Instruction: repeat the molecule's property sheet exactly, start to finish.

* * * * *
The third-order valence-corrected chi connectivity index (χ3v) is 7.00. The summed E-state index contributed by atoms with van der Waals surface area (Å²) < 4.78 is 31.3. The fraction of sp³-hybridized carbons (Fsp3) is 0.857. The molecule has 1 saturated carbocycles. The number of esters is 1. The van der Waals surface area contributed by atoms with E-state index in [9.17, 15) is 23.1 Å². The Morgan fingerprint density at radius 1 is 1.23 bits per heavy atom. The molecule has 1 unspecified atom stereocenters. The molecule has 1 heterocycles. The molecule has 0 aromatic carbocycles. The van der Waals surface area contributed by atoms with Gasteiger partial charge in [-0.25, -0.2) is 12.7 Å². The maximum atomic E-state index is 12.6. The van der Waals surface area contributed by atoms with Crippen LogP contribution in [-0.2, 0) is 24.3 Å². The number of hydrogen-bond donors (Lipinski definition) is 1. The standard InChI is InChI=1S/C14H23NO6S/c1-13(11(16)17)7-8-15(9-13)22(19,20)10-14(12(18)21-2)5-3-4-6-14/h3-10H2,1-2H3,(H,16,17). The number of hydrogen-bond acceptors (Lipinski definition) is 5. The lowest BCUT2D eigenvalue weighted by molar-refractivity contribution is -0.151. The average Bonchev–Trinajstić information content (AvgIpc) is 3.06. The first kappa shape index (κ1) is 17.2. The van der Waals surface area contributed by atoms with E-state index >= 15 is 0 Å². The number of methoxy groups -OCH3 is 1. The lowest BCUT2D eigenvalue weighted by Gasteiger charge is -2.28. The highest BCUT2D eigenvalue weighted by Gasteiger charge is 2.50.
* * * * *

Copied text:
The third-order valence-corrected chi connectivity index (χ3v) is 7.00. The summed E-state index contributed by atoms with van der Waals surface area (Å²) < 4.78 is 31.3. The fraction of sp³-hybridized carbons (Fsp3) is 0.857. The molecule has 1 saturated carbocycles. The number of esters is 1. The van der Waals surface area contributed by atoms with E-state index in [9.17, 15) is 23.1 Å². The Morgan fingerprint density at radius 1 is 1.23 bits per heavy atom. The molecule has 1 unspecified atom stereocenters. The molecule has 1 heterocycles. The molecule has 0 aromatic carbocycles. The van der Waals surface area contributed by atoms with Gasteiger partial charge in [-0.25, -0.2) is 12.7 Å². The maximum atomic E-state index is 12.6. The van der Waals surface area contributed by atoms with Crippen LogP contribution in [-0.2, 0) is 24.3 Å². The number of hydrogen-bond donors (Lipinski definition) is 1. The standard InChI is InChI=1S/C14H23NO6S/c1-13(11(16)17)7-8-15(9-13)22(19,20)10-14(12(18)21-2)5-3-4-6-14/h3-10H2,1-2H3,(H,16,17). The number of hydrogen-bond acceptors (Lipinski definition) is 5. The lowest BCUT2D eigenvalue weighted by molar-refractivity contribution is -0.151. The average Bonchev–Trinajstić information content (AvgIpc) is 3.06. The first kappa shape index (κ1) is 17.2. The van der Waals surface area contributed by atoms with E-state index >= 15 is 0 Å². The number of methoxy groups -OCH3 is 1. The lowest BCUT2D eigenvalue weighted by Gasteiger charge is -2.28. The highest BCUT2D eigenvalue weighted by Gasteiger charge is 2.50.